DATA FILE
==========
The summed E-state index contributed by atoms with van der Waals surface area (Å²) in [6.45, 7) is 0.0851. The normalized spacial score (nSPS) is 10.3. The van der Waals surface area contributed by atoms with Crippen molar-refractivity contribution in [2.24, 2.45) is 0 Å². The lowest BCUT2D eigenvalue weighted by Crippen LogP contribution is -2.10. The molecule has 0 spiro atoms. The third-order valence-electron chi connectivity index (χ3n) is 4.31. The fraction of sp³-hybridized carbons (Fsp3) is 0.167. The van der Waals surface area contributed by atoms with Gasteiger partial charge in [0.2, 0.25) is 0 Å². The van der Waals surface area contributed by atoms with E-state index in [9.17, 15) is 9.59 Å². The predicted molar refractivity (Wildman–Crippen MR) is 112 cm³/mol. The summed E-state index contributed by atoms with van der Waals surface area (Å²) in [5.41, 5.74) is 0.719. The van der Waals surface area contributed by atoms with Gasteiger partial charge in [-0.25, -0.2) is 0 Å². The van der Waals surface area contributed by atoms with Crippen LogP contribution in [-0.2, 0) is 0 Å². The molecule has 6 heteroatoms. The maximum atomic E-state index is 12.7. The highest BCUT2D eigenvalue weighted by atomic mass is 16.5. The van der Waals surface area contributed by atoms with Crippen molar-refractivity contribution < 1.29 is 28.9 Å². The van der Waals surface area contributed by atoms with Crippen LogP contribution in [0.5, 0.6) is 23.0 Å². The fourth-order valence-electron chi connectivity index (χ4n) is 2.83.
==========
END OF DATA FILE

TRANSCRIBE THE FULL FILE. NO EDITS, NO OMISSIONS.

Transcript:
The summed E-state index contributed by atoms with van der Waals surface area (Å²) in [6.45, 7) is 0.0851. The normalized spacial score (nSPS) is 10.3. The van der Waals surface area contributed by atoms with Crippen molar-refractivity contribution in [2.24, 2.45) is 0 Å². The lowest BCUT2D eigenvalue weighted by Crippen LogP contribution is -2.10. The molecule has 0 spiro atoms. The third-order valence-electron chi connectivity index (χ3n) is 4.31. The fraction of sp³-hybridized carbons (Fsp3) is 0.167. The van der Waals surface area contributed by atoms with Gasteiger partial charge in [0.2, 0.25) is 0 Å². The van der Waals surface area contributed by atoms with E-state index in [9.17, 15) is 9.59 Å². The predicted molar refractivity (Wildman–Crippen MR) is 112 cm³/mol. The summed E-state index contributed by atoms with van der Waals surface area (Å²) in [5.41, 5.74) is 0.719. The van der Waals surface area contributed by atoms with Gasteiger partial charge in [-0.25, -0.2) is 0 Å². The van der Waals surface area contributed by atoms with Crippen LogP contribution in [-0.2, 0) is 0 Å². The molecule has 6 heteroatoms. The maximum atomic E-state index is 12.7. The highest BCUT2D eigenvalue weighted by atomic mass is 16.5. The van der Waals surface area contributed by atoms with Crippen molar-refractivity contribution < 1.29 is 28.9 Å². The van der Waals surface area contributed by atoms with Crippen LogP contribution in [0.5, 0.6) is 23.0 Å². The fourth-order valence-electron chi connectivity index (χ4n) is 2.83.